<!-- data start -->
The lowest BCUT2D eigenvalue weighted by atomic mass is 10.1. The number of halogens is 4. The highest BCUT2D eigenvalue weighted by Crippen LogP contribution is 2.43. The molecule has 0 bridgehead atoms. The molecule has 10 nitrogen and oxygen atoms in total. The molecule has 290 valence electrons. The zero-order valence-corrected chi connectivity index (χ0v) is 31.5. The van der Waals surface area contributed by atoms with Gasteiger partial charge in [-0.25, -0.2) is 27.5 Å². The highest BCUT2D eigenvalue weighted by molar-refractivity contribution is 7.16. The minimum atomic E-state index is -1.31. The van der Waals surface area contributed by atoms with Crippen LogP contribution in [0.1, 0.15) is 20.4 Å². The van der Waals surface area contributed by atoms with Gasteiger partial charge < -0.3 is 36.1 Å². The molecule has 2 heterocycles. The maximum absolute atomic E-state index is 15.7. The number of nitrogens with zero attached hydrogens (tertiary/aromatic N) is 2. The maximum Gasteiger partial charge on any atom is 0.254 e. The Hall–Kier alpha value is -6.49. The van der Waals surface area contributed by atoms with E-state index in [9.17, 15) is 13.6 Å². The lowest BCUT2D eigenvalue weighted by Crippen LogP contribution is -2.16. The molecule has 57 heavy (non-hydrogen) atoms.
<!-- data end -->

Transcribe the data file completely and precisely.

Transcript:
The lowest BCUT2D eigenvalue weighted by atomic mass is 10.1. The number of halogens is 4. The highest BCUT2D eigenvalue weighted by Crippen LogP contribution is 2.43. The molecule has 0 bridgehead atoms. The molecule has 10 nitrogen and oxygen atoms in total. The molecule has 290 valence electrons. The zero-order valence-corrected chi connectivity index (χ0v) is 31.5. The van der Waals surface area contributed by atoms with Gasteiger partial charge in [-0.25, -0.2) is 27.5 Å². The highest BCUT2D eigenvalue weighted by molar-refractivity contribution is 7.16. The minimum atomic E-state index is -1.31. The van der Waals surface area contributed by atoms with Crippen LogP contribution in [0.1, 0.15) is 20.4 Å². The van der Waals surface area contributed by atoms with Gasteiger partial charge < -0.3 is 36.1 Å². The molecule has 2 heterocycles. The maximum absolute atomic E-state index is 15.7. The number of nitrogens with zero attached hydrogens (tertiary/aromatic N) is 2. The maximum Gasteiger partial charge on any atom is 0.254 e. The Hall–Kier alpha value is -6.49. The van der Waals surface area contributed by atoms with E-state index in [9.17, 15) is 13.6 Å². The lowest BCUT2D eigenvalue weighted by Crippen LogP contribution is -2.16. The molecule has 57 heavy (non-hydrogen) atoms.